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Thread: "Sandwich" a quilt

  1. #1
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    "Sandwich" a quilt

    Any pointers on preparing quilt for hand quikting, I layer it out on the bed to pin, it just kills my back to lean over. It was too big for kitchen table.
    Last edited by Sherlene; 04-19-2017 at 05:20 PM.

  2. #2
    Super Member osewme's Avatar
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    Hello & welcome from Texas. Hope you enjoy this quilting board as much as I do.

    You might try this method using boards. I've never tired it but I think several on this board use this or a similar method.
    Thread Basting My Quilt Sandwich for FMQ
    Last edited by osewme; 04-19-2017 at 06:06 PM.

  3. #3
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    If there is no surface in your house you can use, you might see if your library or church community center has a room with a big table you could use one day when they are not using it.

  4. #4
    Super Member Cari-in-Oly's Avatar
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    I use painters tape and tape the backing and batting to the wall. Then pin the top to the rest of the sandwich.

    Cari

  5. #5
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    Wellcome from Ontario, Canada. You might like to try Sharon Schamber's method of using boards to help when basting the sandwich.

  6. #6
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    I spray baste my quilts but I do it in sections - and before I did the spray basting I still did it in sections because it hurt my knees to to it on the floor and I didn't have a large surface to use. Now I have a cutting table and it is not big enough for a full quilt either, so I start in the center and work my way out.

  7. #7
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    I use my cutting table regardless of quilt size. I lay out the backing and use the big binder clips to hold that in place. Repeat with batting, clamping that into place with the binder clips and follow the same process for the top. Pin or thread baste that section. If the quilt is larger than the table top (which it usually is), I unclip everything and shift the whole shebang to where a bit of the pinned section will still be on the table top. Clip that into place and then start working on the remaining sections with the same process.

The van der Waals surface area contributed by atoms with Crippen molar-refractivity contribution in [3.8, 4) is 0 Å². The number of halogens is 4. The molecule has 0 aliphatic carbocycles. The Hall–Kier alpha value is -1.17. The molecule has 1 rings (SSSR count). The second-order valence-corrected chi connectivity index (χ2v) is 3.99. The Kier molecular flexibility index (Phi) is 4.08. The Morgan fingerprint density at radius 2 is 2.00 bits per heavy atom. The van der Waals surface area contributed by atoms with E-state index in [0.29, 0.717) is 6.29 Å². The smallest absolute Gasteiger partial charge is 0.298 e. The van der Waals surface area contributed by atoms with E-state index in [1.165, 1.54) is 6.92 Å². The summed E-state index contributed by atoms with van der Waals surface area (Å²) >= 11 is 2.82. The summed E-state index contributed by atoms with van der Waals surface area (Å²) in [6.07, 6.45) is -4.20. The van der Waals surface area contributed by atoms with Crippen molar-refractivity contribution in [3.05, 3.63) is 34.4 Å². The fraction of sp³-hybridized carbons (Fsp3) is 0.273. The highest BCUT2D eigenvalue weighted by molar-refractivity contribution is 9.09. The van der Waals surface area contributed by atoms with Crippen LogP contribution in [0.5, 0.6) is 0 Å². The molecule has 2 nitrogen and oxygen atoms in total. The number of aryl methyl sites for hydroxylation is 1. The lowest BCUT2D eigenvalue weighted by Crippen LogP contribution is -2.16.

It can certainly get tedious with all the moving around the table and such but I'm not bending over or crawling around on the floor.

  8. #8
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    This probably isn't as good as some of the other ideas here, but when I have pinned a quilt on my floor, I put the pins in but didn't close them while it was on the floor, then I sat in a chair with the quilt in my lap to close the pins. Reduces floor time!

    You might also consider using white glue to baste instead of pinning. I think you could apply the glue while standing, except maybe near the edges where more precise aim would be needed. I haven't done glue basting a lot, but maybe someone who has can comment further.

  9. #9
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    This is how I do it since my back decided it wouldn't crawl around the floor anymore! Works great no matter what size quilt I do.

    Quote Originally Posted by NJ Quilter View Post
    I use my cutting table regardless of quilt size. I lay out the backing and use the big binder clips to hold that in place. Repeat with batting, clamping that into place with the binder clips and follow the same process for the top. Pin or thread baste that section. If the quilt is larger than the table top (which it usually is), I unclip everything and shift the whole shebang to where a bit of the pinned section will still be on the table top. Clip that into place and then start working on the remaining sections with the same process.

    It can certainly get tedious with all the moving around the table and such but I'm not bending over or crawling around on the floor.
    In my dream world, fabric is free and sewing makes you thin.

    Sharon

  10. #10
    Senior Member NZquilter's Avatar
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    Quote Originally Posted by NJ Quilter View Post
    I use my cutting table regardless of quilt size. I lay out the backing and use the big binder clips to hold that in place. Repeat with batting, clamping that into place with the binder clips and follow the same process for the top. Pin or thread baste that section. If the quilt is larger than the table top (which it usually is), I unclip everything and shift the whole shebang to where a bit of the pinned section will still be on the table top. Clip that into place and then start working on the remaining sections with the same process.

    It can certainly get tedious with all the moving around the table and such but I'm not bending over or crawling around on the floor.
    I'm doing it this way for the first time right now. I'm really excited about no more crawling on the floor!
    Yesterday is history
    Tomorrow is a mystery
    Today is a Gift!

    She who sews shall surely rip

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